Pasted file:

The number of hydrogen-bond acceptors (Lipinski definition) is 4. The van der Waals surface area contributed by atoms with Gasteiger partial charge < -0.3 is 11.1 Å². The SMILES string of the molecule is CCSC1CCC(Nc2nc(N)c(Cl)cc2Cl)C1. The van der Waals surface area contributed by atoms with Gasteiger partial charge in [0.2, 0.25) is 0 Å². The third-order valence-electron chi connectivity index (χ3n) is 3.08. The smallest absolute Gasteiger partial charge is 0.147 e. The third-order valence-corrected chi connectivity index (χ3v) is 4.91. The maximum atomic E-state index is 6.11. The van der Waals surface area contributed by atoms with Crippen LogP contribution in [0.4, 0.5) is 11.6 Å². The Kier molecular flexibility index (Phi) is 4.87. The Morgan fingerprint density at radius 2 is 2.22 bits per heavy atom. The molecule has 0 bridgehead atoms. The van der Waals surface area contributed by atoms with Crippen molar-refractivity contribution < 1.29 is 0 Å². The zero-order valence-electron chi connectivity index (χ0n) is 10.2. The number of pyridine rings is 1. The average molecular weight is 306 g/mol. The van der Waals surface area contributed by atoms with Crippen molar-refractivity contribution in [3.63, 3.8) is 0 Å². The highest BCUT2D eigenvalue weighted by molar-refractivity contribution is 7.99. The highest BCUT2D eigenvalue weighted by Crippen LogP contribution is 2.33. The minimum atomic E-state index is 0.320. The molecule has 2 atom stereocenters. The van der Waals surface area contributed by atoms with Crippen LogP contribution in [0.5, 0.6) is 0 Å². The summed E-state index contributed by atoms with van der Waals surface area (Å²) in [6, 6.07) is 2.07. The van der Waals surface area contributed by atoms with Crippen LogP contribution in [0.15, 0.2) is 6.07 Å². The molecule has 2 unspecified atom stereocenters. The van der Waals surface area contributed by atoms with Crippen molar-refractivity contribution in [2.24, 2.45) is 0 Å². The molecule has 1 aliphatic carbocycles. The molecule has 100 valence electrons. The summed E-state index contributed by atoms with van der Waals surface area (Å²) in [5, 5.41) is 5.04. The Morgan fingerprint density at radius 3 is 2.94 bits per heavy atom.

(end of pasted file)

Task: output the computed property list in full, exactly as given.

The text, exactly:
The number of hydrogen-bond acceptors (Lipinski definition) is 4. The van der Waals surface area contributed by atoms with Gasteiger partial charge < -0.3 is 11.1 Å². The SMILES string of the molecule is CCSC1CCC(Nc2nc(N)c(Cl)cc2Cl)C1. The van der Waals surface area contributed by atoms with Gasteiger partial charge in [0.2, 0.25) is 0 Å². The third-order valence-electron chi connectivity index (χ3n) is 3.08. The smallest absolute Gasteiger partial charge is 0.147 e. The third-order valence-corrected chi connectivity index (χ3v) is 4.91. The maximum atomic E-state index is 6.11. The van der Waals surface area contributed by atoms with Crippen LogP contribution in [0.4, 0.5) is 11.6 Å². The Kier molecular flexibility index (Phi) is 4.87. The Morgan fingerprint density at radius 2 is 2.22 bits per heavy atom. The molecule has 0 bridgehead atoms. The van der Waals surface area contributed by atoms with Crippen molar-refractivity contribution < 1.29 is 0 Å². The zero-order valence-electron chi connectivity index (χ0n) is 10.2. The number of pyridine rings is 1. The average molecular weight is 306 g/mol. The van der Waals surface area contributed by atoms with Crippen molar-refractivity contribution in [3.63, 3.8) is 0 Å². The highest BCUT2D eigenvalue weighted by molar-refractivity contribution is 7.99. The highest BCUT2D eigenvalue weighted by Crippen LogP contribution is 2.33. The minimum atomic E-state index is 0.320. The molecule has 2 atom stereocenters. The van der Waals surface area contributed by atoms with Crippen LogP contribution in [0.5, 0.6) is 0 Å². The summed E-state index contributed by atoms with van der Waals surface area (Å²) in [6, 6.07) is 2.07. The van der Waals surface area contributed by atoms with Crippen LogP contribution in [0.15, 0.2) is 6.07 Å². The molecule has 2 unspecified atom stereocenters. The van der Waals surface area contributed by atoms with Crippen molar-refractivity contribution in [2.24, 2.45) is 0 Å². The molecule has 1 aliphatic carbocycles. The molecule has 100 valence electrons. The summed E-state index contributed by atoms with van der Waals surface area (Å²) in [5, 5.41) is 5.04. The Morgan fingerprint density at radius 3 is 2.94 bits per heavy atom.